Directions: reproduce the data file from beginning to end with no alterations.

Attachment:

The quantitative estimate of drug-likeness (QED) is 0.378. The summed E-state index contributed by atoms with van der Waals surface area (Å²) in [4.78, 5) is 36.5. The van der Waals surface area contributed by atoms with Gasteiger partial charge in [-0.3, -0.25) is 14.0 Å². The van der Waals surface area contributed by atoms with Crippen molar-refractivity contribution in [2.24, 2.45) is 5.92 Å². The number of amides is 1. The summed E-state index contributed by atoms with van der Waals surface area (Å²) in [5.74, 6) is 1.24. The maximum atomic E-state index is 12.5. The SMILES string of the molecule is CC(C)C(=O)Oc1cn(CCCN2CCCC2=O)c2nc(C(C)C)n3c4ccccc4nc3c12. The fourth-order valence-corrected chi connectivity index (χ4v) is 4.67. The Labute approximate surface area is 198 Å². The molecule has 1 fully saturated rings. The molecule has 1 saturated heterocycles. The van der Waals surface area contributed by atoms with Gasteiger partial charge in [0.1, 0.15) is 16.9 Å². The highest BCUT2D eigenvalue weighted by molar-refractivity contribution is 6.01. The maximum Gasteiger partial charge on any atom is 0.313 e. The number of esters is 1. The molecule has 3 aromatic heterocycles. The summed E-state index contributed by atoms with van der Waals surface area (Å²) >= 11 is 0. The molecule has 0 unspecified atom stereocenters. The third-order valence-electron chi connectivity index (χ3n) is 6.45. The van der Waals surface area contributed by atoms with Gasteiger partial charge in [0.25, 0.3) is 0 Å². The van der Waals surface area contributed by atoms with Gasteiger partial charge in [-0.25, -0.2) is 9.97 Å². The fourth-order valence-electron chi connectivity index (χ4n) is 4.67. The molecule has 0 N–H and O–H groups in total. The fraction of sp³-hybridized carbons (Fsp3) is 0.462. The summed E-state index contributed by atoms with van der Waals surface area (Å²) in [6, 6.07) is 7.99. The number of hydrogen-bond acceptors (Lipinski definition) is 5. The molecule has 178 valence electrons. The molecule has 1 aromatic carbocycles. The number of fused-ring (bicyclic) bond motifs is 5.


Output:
The quantitative estimate of drug-likeness (QED) is 0.378. The summed E-state index contributed by atoms with van der Waals surface area (Å²) in [4.78, 5) is 36.5. The van der Waals surface area contributed by atoms with Gasteiger partial charge in [-0.3, -0.25) is 14.0 Å². The van der Waals surface area contributed by atoms with Crippen molar-refractivity contribution in [2.24, 2.45) is 5.92 Å². The number of amides is 1. The summed E-state index contributed by atoms with van der Waals surface area (Å²) in [5.74, 6) is 1.24. The maximum atomic E-state index is 12.5. The SMILES string of the molecule is CC(C)C(=O)Oc1cn(CCCN2CCCC2=O)c2nc(C(C)C)n3c4ccccc4nc3c12. The fourth-order valence-corrected chi connectivity index (χ4v) is 4.67. The Labute approximate surface area is 198 Å². The molecule has 1 fully saturated rings. The molecule has 1 saturated heterocycles. The van der Waals surface area contributed by atoms with Gasteiger partial charge in [0.1, 0.15) is 16.9 Å². The highest BCUT2D eigenvalue weighted by molar-refractivity contribution is 6.01. The maximum Gasteiger partial charge on any atom is 0.313 e. The number of esters is 1. The molecule has 3 aromatic heterocycles. The summed E-state index contributed by atoms with van der Waals surface area (Å²) >= 11 is 0. The molecule has 0 unspecified atom stereocenters. The third-order valence-electron chi connectivity index (χ3n) is 6.45. The van der Waals surface area contributed by atoms with Gasteiger partial charge in [0.25, 0.3) is 0 Å². The van der Waals surface area contributed by atoms with Gasteiger partial charge in [-0.25, -0.2) is 9.97 Å². The fourth-order valence-electron chi connectivity index (χ4n) is 4.67. The molecule has 0 N–H and O–H groups in total. The fraction of sp³-hybridized carbons (Fsp3) is 0.462. The summed E-state index contributed by atoms with van der Waals surface area (Å²) in [6, 6.07) is 7.99. The number of hydrogen-bond acceptors (Lipinski definition) is 5. The molecule has 178 valence electrons. The molecule has 1 aromatic carbocycles. The number of fused-ring (bicyclic) bond motifs is 5.